FOR an opposition that faces a hostile electoral climate, desperate times called
for desperate measures.
Faced with repeated indications the CPP will influence the election in its favor,
Funcinpec, the Sam Rainsy Party and the Son Sann Party - using their pre-coup banner
of the National United Front instead of their self-exiled moniker, the Union of Cambodian
Democrats - began a National Assembly boycott on April 30.
With the boycott still holding on May 5, Second Prime Minister Hun Sen spoke directly
to Prince Norodom Ranariddh for the first time since the Prince was ousted from power
last July. Their telephone conversation ended the boycott with a compromise that
appears to be a victory for the opposition -if the CPP sticks to its word.
The NUF had more than enough supporters to deny quorum. Eighty-four members must
be present for the 120-seat Assembly to open.
No Assembly meant no amendment to the election law. Under the law, registration should
have begun on April 27, but EU-provided registration kits did not arrive in Phnom
Penh until early May. The Assembly had to amend the law to change the date to May
The Assembly's selection of three members of the Constitutional Council also hung
in the balance of the boycott.
The opposition demanded that:
ï ballot counting be moved from village to provincial level;
ï the Constitutional Council be politically balanced;
ï a parliamentary inquiry begin into the membership of the controversial National
Election Commission membership.
Also at stake was a possible delay to the July 26 polling date. Election technicians
were still positive before the boycott that the polls could be held on time, despite
delays in preparations, yet they warned that they would not know for sure until the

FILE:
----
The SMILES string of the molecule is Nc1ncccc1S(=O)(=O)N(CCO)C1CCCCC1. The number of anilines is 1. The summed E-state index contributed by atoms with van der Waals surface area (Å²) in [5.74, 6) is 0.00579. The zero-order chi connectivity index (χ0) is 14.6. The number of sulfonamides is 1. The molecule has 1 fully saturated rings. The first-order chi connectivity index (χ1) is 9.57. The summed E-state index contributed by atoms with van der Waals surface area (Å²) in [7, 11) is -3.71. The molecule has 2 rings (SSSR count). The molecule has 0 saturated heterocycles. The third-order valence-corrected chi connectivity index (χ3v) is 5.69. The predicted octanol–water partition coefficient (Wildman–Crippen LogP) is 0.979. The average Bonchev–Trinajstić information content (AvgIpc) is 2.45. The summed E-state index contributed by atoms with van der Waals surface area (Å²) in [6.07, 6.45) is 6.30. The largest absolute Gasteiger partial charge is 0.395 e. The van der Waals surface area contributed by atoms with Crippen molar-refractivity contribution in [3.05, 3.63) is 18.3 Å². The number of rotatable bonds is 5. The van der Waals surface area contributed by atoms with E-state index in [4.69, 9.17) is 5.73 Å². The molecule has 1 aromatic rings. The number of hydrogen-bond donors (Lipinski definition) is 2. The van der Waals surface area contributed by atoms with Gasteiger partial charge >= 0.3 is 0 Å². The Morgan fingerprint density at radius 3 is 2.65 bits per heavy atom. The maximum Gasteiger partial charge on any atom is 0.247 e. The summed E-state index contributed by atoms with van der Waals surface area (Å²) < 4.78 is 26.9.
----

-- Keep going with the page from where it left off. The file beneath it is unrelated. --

end of May when registration should be well underway.
NUF faithful privately explained that the crucial demand was for the change in ballot
There were not enough independent observers to monitor vote counting in 11,500 polling
stations - only the CPP has a party network that extensive; but more importantly
for the opposition, post-election retribution could be more easily visited on villages
that did not vote for the eventual winner.
The opposition argued that voters would realize ballot secrecy was not guaranteed
and would vote for the strongest party, the CPP, instead of with their conscience.
CPP spokesman Khieu Kan-harith argued that moving the ballot boxes to provincial
capitals would extend balloting to two days and make the possibility of ballot box
tampering more likely. "For us, because of all the manipulation during the 
UN election, we only want one day for polling... When you move the box, it will take
two days instead of one. Someone could change the results overnight."
Once the boycott held, Hun Sen made a rare pair of appearances at the Assembly to
rally CPP-loyal parliamentarians and pressure the opposition. "Why are a few
people blocking a process that concerns 10 million?" Hun Sen asked May 4. "Do
they want to hold the election or delay it?"
The breakthrough call from Hun Sen to Ranariddh came after only 78 parliamentarians
arrived at the Assembly on May 5. After 10 minutes' phone chat, the Prince sent six
Funcinpec MPs to the Assembly and the session opened.
The deal was that the Assembly would vote for the ballot counting to be moved to
the commune level, but only after the registration date was amended. The Assembly
would also chose its three Constitutional Council members.
"I am so happy. I have never been so happy in my life," Assembly Secretary-General
Than Sina said. "We had a session at 12 o'clock... We passed one amendment for
a new calendar for voter registration."
The remaining two parts of the deal are scheduled to be decided May 8, following
Hun Sen's return from Thailand where he will meet with Thai Prime Minister Chuan
Leekpai to discuss territorial agreements, an extradition treaty and the repatriation
of the more than 80,000 Cambodian refugees on Thai territory.
Former Funcinpec Assembly member Om Radsady, now a member of Sangkum Thmei, described
the day's events as "a bit peculiar", and remained somewhat skeptical about
the vote count change, noting that it had yet to be formalized by an Assembly vote.
Khieu Kanharith declined to comment on the agreement in detail, saying he hadn't
been briefed directly by Hun Sen.
An election technician said the ballot counting change would not be a hindrance on
election preparations. "This same proposal was forwarded [by some election organizers]
two or three months ago," the technician said. "It will quite guarantee
the security of the vote."